Cotton is a very low-residue crop, so many producers are beginning to utilize cover crops in their production. However, they question how cover crop water use may affect the next economic crop, Bell said. Additionally, in corn-cotton rotations where conservation tillage is practiced, the question arises as to whether the corn residue provides similar benefits to the live cover crop.
“In semi-arid environments, conservation tillage results in very slow decomposition of crop residues,” she explained. “This allows the residue to serve as a blanket to minimize evaporation losses, reduce soil crusting and improve water infiltration. As the residue decomposes, it adds nutrients back into the system.”
Bell initiated a large-scale, on-farm research initiative in cooperation with the North Plains Ground Water Conservation District and their cooperating farmer to examine the potential use of cover crops in corn-cotton rotations.
There is a very narrow window to establish a cover crop in northern Texas High Plains cropping systems. Harvest generally occurs in late October or November, and planting the next crop generally occurs in May. Since the cover crop should be terminated 15 to 35 days prior to planting the economic crop, there is actually only a few months of active growth — February, March and early April — depending on spring conditions.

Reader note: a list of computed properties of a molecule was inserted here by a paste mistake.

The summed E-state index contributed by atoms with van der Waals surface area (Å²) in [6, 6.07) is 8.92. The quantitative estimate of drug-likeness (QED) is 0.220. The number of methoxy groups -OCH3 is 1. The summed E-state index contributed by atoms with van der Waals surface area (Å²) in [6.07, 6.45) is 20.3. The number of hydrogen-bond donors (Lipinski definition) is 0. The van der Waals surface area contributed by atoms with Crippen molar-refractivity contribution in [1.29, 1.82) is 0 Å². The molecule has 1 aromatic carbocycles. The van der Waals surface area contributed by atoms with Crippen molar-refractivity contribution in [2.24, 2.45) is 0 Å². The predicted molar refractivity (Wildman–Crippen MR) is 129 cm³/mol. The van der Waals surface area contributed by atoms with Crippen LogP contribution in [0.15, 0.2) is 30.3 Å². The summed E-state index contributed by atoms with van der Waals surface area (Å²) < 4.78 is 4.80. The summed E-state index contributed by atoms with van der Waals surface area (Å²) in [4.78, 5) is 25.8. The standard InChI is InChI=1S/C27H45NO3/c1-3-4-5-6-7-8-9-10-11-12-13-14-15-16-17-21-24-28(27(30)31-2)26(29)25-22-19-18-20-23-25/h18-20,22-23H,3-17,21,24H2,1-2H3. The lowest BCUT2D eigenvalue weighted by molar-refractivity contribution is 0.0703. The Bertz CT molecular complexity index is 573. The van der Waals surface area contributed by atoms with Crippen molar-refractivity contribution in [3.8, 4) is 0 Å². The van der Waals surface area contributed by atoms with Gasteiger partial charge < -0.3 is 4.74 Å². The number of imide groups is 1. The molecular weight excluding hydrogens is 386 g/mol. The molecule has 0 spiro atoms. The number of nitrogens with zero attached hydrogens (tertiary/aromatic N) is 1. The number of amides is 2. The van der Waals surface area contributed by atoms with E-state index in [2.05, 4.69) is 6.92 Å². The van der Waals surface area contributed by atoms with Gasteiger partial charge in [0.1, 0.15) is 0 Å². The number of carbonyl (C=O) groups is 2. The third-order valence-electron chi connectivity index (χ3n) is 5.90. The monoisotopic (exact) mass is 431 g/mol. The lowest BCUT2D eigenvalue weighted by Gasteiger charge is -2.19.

“Some of the questions we are trying to answer include: Are we achieving the benefits from the cover crop in this short period, and are we replenishing water use with timely precipitation? Should we use limited groundwater to replenish stored soil water if we do not receive late spring rains? Many producers no longer have the well capacity to do that.”
The research included large, replicated plots comparing fallow, a wheat cover crop and mixed species cover crop. The first cover crop was planted in the fall of 2018 behind corn, and cotton was evaluated in the first cropping year, 2019. The 2019 data showed that, after four months of cover crop growth, there was greater infiltration with the cover crop, but there was above-average rainfall in May at planting. There also was a significant difference in plant emergence between treatments. Although emergence was delayed, plants developed more quickly in the cover crop treatments, once established.
“We saw a benefit from the wheat cover protecting the young cotton seedlings from severe winds in June 2019,” she said.